Objectives of the thesis

The first objective of the thesis is to define new representations of network data as features for ML algorithms. An in-depth study of usable raw data is necessary to identify their different nature (numerical, categorical, discrete,…). Catching these characteristics is required to define usable features, metrics or distances over these data. From raw data to usable data, several transformations might be necessary. Different approaches will be considered. First, to be easily integrated in common ML algorithms, embedding techniques can be defined to represent various types of network elements (flows, packet, topologies, forwarding tables, etc.) as fixed-size vectors. The latter must catch the intrinsic properties of the data they represent, for example structural properties of topologies or functional properties of forwarding tables. Second, graph neural networks have been leveraged to model the dependencies between a network topology, routing and traffic [9]. We also expect to explore this direction by using graphs as representing other types of data such as flow or packet dependencies. In addition, temporal graph neural network can be leveraged to catch temporal features. The PhD candidate will evaluate the relevance of the different features by using them in conjunction with different ML algorithms.

The second objective of the thesis is to define a method to automatically select the right set of features from those defined in this first objective. Also, the data to be collected accordingly need to be inferred. Assuming as input some constraints regarding the targeted goal (for example a minimal accuracy and/or a maximum amount of data to be collected), the method would select the best features and the minimal set of data to avoid gathering too much data while reaching a high level of accuracy. Under the context of network security, the goal will be to identify and so mitigate the attacks promptly. (Deep) Reinforcement Learning will be considered as a first orientation in order to continuously adapt the feature sets in an evolving environment. Generative models will be also investigated to discard and modify data, or even insert or build synthetic information [10] in order to keep the accuracy at the targeted level while lowering privacy impact.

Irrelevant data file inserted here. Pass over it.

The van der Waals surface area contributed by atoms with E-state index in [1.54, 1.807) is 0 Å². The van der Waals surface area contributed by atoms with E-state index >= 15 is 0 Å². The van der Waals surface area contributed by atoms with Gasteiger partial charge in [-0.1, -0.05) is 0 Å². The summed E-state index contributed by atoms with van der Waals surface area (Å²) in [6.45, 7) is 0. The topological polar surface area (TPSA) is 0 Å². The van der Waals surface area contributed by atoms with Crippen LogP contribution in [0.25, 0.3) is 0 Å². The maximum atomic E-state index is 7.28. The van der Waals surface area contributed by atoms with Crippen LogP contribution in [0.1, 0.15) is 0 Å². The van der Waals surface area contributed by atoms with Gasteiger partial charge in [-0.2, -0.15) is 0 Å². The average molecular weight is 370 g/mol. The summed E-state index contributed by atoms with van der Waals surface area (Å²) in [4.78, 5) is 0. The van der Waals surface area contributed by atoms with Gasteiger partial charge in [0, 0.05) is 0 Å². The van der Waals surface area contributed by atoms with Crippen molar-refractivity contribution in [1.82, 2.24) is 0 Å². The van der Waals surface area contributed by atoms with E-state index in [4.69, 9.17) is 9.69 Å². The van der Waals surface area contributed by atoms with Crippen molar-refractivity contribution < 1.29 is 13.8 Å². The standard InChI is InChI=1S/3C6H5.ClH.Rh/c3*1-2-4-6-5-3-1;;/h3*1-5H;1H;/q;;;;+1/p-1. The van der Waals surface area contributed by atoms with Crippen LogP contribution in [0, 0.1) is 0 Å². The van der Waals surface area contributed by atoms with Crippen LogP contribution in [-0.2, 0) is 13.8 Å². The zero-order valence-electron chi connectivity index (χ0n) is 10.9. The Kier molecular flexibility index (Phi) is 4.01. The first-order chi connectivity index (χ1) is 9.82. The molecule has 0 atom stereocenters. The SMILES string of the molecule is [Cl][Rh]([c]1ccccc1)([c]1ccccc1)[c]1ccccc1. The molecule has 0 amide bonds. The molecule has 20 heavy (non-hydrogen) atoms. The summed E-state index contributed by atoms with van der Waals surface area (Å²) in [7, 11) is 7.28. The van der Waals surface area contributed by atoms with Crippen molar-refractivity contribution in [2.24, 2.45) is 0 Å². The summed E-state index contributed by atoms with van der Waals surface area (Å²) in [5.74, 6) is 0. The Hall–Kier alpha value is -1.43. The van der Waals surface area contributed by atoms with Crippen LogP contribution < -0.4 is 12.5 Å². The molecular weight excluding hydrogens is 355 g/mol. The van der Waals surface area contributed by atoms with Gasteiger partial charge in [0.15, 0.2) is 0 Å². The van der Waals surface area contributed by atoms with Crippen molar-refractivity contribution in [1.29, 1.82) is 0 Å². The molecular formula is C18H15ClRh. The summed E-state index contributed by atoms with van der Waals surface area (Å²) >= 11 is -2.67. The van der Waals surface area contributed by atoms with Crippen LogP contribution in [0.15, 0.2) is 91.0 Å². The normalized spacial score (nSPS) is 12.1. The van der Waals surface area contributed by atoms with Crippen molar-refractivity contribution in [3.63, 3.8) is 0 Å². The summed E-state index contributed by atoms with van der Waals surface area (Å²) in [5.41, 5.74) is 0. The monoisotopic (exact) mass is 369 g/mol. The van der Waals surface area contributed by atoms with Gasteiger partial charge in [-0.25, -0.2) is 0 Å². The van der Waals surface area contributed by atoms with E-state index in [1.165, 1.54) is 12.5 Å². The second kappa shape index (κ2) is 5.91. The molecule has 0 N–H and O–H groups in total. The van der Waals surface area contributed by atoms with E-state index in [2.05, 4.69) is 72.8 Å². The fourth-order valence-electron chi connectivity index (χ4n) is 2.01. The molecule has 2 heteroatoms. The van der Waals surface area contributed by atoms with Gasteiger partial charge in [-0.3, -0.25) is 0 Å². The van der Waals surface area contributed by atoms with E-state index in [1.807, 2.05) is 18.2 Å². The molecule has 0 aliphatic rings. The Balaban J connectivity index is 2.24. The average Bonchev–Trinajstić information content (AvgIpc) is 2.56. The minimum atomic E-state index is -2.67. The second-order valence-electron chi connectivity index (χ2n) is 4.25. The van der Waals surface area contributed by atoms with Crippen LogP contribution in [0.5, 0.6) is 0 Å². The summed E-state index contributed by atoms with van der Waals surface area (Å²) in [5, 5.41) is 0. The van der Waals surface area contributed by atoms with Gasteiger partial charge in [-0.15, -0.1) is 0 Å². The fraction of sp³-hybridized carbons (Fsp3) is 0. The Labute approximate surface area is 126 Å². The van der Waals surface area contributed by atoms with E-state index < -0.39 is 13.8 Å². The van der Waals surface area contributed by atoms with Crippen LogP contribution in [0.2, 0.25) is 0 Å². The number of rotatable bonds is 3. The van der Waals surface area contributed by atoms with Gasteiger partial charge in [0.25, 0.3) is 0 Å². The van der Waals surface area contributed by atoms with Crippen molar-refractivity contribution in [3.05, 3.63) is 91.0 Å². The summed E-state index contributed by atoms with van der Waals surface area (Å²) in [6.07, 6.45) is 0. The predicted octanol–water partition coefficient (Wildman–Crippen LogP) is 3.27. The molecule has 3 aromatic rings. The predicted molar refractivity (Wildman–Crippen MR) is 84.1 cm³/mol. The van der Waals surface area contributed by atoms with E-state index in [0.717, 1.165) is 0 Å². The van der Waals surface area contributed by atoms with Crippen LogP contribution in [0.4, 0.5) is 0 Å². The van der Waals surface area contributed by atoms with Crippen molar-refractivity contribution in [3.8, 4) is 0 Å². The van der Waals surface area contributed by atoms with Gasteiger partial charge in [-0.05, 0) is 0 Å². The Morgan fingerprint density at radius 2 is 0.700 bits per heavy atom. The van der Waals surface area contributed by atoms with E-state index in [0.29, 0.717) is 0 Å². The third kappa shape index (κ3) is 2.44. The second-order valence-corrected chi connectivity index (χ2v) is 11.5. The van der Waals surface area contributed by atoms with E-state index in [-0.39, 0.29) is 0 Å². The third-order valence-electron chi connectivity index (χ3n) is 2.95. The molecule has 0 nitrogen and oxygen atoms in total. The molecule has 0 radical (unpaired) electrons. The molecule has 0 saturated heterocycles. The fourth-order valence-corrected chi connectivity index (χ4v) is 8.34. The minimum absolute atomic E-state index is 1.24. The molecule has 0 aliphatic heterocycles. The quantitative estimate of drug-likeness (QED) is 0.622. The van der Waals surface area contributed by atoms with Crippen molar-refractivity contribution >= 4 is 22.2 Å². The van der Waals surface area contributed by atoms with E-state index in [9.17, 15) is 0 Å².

References

[1] I. Friedberg, F. Skopik, G. Settanni, and R. Fiedler. Combating advanced persistent threats: From network event correlation to incident detection. Computers & Security, 48:35 – 57, 2015.

[2] A. L. Buczak and E. Guven, ‘A Survey of Data Mining and Machine Learning Methods for Cyber Security Intrusion Detection,’ in IEEE Communications Surveys & Tutorials, vol. 18, no. 2, pp. 1153-1176,Secondquarter 2016, doi: 10.1109/COMST.2015.2494502

[3] R. Boutaba, M. A. Salahuddin, N. Limam, S. Ayoubi, N. Shahriar, F. Estrada-Solano, and O. M. Caicedo. A comprehensive survey on machine learning for networking: evolution, applications and research opportunities. Journal of Internet Services and Applications, 9(1):16, Jun 2018.

[4] J. Jiang, V. Sekar, I. Stoica, and H. Zhang. Unleashing the potential of data-driven networking. In COMSNETS (Revised Selected Papers and Invited Papers), volume 10340 of Lecture Notes in Computer Science, pages 110–126. Springer, 2017.